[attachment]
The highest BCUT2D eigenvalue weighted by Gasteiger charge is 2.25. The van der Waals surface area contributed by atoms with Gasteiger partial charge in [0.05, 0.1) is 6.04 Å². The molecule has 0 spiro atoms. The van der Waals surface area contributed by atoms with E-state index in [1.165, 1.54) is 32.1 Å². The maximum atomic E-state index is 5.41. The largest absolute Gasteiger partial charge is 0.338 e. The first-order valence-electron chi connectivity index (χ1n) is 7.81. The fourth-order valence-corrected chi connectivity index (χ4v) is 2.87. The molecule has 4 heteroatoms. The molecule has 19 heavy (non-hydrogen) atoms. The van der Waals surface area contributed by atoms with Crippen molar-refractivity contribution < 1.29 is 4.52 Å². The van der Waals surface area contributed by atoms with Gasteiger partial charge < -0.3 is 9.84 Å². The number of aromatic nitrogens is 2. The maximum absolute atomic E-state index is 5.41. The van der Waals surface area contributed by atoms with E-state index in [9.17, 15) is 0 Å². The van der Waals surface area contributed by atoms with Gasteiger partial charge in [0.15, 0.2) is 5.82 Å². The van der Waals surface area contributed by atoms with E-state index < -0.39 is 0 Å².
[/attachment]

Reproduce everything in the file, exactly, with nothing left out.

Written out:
The highest BCUT2D eigenvalue weighted by Gasteiger charge is 2.25. The van der Waals surface area contributed by atoms with Gasteiger partial charge in [0.05, 0.1) is 6.04 Å². The molecule has 0 spiro atoms. The van der Waals surface area contributed by atoms with E-state index in [1.165, 1.54) is 32.1 Å². The maximum atomic E-state index is 5.41. The largest absolute Gasteiger partial charge is 0.338 e. The first-order valence-electron chi connectivity index (χ1n) is 7.81. The fourth-order valence-corrected chi connectivity index (χ4v) is 2.87. The molecule has 4 heteroatoms. The molecule has 19 heavy (non-hydrogen) atoms. The van der Waals surface area contributed by atoms with Crippen molar-refractivity contribution < 1.29 is 4.52 Å². The van der Waals surface area contributed by atoms with Gasteiger partial charge < -0.3 is 9.84 Å². The number of aromatic nitrogens is 2. The maximum absolute atomic E-state index is 5.41. The van der Waals surface area contributed by atoms with E-state index in [9.17, 15) is 0 Å². The van der Waals surface area contributed by atoms with Gasteiger partial charge in [0.15, 0.2) is 5.82 Å². The van der Waals surface area contributed by atoms with E-state index < -0.39 is 0 Å².